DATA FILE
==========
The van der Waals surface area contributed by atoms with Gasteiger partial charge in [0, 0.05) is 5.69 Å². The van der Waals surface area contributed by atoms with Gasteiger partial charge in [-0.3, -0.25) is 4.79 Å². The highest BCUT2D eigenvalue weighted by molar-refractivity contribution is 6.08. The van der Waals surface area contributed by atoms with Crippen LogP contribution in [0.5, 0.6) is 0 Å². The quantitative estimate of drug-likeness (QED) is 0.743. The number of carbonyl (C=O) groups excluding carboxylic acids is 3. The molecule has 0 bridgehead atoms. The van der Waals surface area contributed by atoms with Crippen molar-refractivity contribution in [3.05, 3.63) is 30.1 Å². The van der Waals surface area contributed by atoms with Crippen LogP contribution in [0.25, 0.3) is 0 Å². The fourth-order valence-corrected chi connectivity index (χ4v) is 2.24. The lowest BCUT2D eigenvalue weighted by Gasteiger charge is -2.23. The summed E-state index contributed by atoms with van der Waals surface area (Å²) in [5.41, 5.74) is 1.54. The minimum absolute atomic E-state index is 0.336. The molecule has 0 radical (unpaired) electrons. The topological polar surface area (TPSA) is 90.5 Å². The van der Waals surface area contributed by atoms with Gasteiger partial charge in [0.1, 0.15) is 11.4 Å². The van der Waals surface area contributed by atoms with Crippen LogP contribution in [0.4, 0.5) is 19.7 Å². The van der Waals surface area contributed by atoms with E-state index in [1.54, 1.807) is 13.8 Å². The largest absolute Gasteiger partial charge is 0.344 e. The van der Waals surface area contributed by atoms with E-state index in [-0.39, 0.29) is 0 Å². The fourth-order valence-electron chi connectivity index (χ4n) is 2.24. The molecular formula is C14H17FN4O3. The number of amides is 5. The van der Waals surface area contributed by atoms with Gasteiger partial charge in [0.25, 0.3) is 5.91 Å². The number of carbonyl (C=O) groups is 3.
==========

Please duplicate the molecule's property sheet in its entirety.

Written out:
The van der Waals surface area contributed by atoms with Gasteiger partial charge in [0, 0.05) is 5.69 Å². The van der Waals surface area contributed by atoms with Gasteiger partial charge in [-0.3, -0.25) is 4.79 Å². The highest BCUT2D eigenvalue weighted by molar-refractivity contribution is 6.08. The van der Waals surface area contributed by atoms with Crippen LogP contribution in [0.5, 0.6) is 0 Å². The quantitative estimate of drug-likeness (QED) is 0.743. The number of carbonyl (C=O) groups excluding carboxylic acids is 3. The molecule has 0 bridgehead atoms. The van der Waals surface area contributed by atoms with Crippen molar-refractivity contribution in [3.05, 3.63) is 30.1 Å². The van der Waals surface area contributed by atoms with Crippen LogP contribution in [0.25, 0.3) is 0 Å². The fourth-order valence-corrected chi connectivity index (χ4v) is 2.24. The lowest BCUT2D eigenvalue weighted by Gasteiger charge is -2.23. The summed E-state index contributed by atoms with van der Waals surface area (Å²) in [5.41, 5.74) is 1.54. The minimum absolute atomic E-state index is 0.336. The molecule has 0 radical (unpaired) electrons. The topological polar surface area (TPSA) is 90.5 Å². The van der Waals surface area contributed by atoms with Gasteiger partial charge in [0.1, 0.15) is 11.4 Å². The van der Waals surface area contributed by atoms with Crippen LogP contribution in [0.4, 0.5) is 19.7 Å². The van der Waals surface area contributed by atoms with E-state index in [1.54, 1.807) is 13.8 Å². The largest absolute Gasteiger partial charge is 0.344 e. The van der Waals surface area contributed by atoms with E-state index in [-0.39, 0.29) is 0 Å². The fourth-order valence-electron chi connectivity index (χ4n) is 2.24. The molecular formula is C14H17FN4O3. The number of amides is 5. The van der Waals surface area contributed by atoms with Gasteiger partial charge in [0.25, 0.3) is 5.91 Å². The number of carbonyl (C=O) groups is 3.